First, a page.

Differences should breed discussion, not hatred undefined

March 11, 2011 Commentary Print Print

To The Editor:

On March 8, the college hosted a lecture on “Communicating with the Opposite Sex.”

The promotional posters depicted a heterosexual “couple” and addressed improving communications between the two individuals.

Someone apparently took exception to this depiction.


That opposition could have led to a healthy discussion about how we define relationships and why only heterosexual communications were being addressed.

Instead, someone chose to vandalize one of the posters in order to point out that there are many ways to define “a couple” and to suggest that he/she expected more from a college. Perhaps the perpetrator should also expect more from himself/herself.

People are complex, multi-dimensional beings. We are also somewhat egocentric in that we assume and expect everyone else is like us.

We often quickly slide down the ladder of reason and begin employing stereotypes in order to classify ourselves as a part of the correct in-group and others as a part of the flawed out-group.

We try to force people into neatly labeled boxes and put them on a shelf, but those labels typically say more about us than about the group whom we’ve labeled.

As I said, we’re much too complex to be shoved into a tiny box. However, relying on stereotypes is faster and easier than taking the time to learn about someone.

Taking the low road is certainly easier and safer than taking a more mature approach to issues of diversity and acceptance, but that road never leads us out of the abyss.

College is a place where we experience many cultural differences, sometimes for the first time in our lives.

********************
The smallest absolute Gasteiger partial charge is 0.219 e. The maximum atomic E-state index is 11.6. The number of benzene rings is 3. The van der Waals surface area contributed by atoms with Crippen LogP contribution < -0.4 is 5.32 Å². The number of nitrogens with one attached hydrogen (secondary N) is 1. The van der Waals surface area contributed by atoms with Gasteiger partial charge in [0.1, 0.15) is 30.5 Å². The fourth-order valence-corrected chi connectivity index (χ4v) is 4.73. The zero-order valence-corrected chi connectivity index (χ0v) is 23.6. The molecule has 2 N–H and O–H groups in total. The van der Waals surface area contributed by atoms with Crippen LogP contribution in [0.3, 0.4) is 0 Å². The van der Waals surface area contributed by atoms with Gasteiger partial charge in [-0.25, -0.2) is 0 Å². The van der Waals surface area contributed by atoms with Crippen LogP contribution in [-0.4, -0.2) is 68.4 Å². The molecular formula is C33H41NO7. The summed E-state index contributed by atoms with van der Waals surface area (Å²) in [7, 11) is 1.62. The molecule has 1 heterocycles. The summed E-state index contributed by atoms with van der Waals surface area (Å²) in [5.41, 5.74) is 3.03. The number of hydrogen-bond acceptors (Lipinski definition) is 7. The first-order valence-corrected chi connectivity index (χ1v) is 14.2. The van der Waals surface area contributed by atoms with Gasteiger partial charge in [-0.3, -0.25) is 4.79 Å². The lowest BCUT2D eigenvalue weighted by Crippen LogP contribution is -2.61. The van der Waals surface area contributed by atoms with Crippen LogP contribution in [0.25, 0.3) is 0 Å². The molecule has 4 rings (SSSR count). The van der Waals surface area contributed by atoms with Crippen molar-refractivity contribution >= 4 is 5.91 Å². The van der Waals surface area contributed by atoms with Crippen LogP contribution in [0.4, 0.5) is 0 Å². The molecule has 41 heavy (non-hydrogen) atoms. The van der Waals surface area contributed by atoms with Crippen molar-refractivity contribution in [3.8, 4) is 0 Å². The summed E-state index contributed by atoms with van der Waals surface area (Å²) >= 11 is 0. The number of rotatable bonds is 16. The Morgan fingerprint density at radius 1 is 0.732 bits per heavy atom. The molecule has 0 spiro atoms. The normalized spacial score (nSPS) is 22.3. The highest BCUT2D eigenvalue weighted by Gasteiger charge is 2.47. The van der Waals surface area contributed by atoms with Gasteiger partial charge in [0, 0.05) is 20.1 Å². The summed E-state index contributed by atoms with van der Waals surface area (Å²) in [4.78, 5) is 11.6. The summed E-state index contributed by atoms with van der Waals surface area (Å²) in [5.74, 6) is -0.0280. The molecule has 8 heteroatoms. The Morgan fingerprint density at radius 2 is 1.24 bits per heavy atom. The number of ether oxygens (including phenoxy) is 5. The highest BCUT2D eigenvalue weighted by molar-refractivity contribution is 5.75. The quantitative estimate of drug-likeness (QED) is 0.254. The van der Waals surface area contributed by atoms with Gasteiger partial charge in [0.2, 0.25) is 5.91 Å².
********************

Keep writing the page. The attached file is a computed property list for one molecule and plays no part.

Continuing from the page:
It is here where we encounter ideas and behaviors that are not our own, and which may never become our own. Learning about others isn’t about abandoning one’s self in order to become the other person. It’s about learning about the other person.

That’s a process that requires time, a willingness to communicate, and a desire to share information.

The lecture on learning how to communicate with the opposite sex could have led to the question regarding why relationships were being addressed in this very historically narrow context.

Important dialogue could have taken place, not only about sexual orientation and why all types of couple relationships are not addressed, but also about the stereotypical assumption that men and women represent alien species capable of co-existing only with professional help.

Vandalism enlightens no one. It inhibits growth and change and understanding rather than advancing them. Have the courage to find your voice and question those things that seem unfair.

Be the change you want to see in others.


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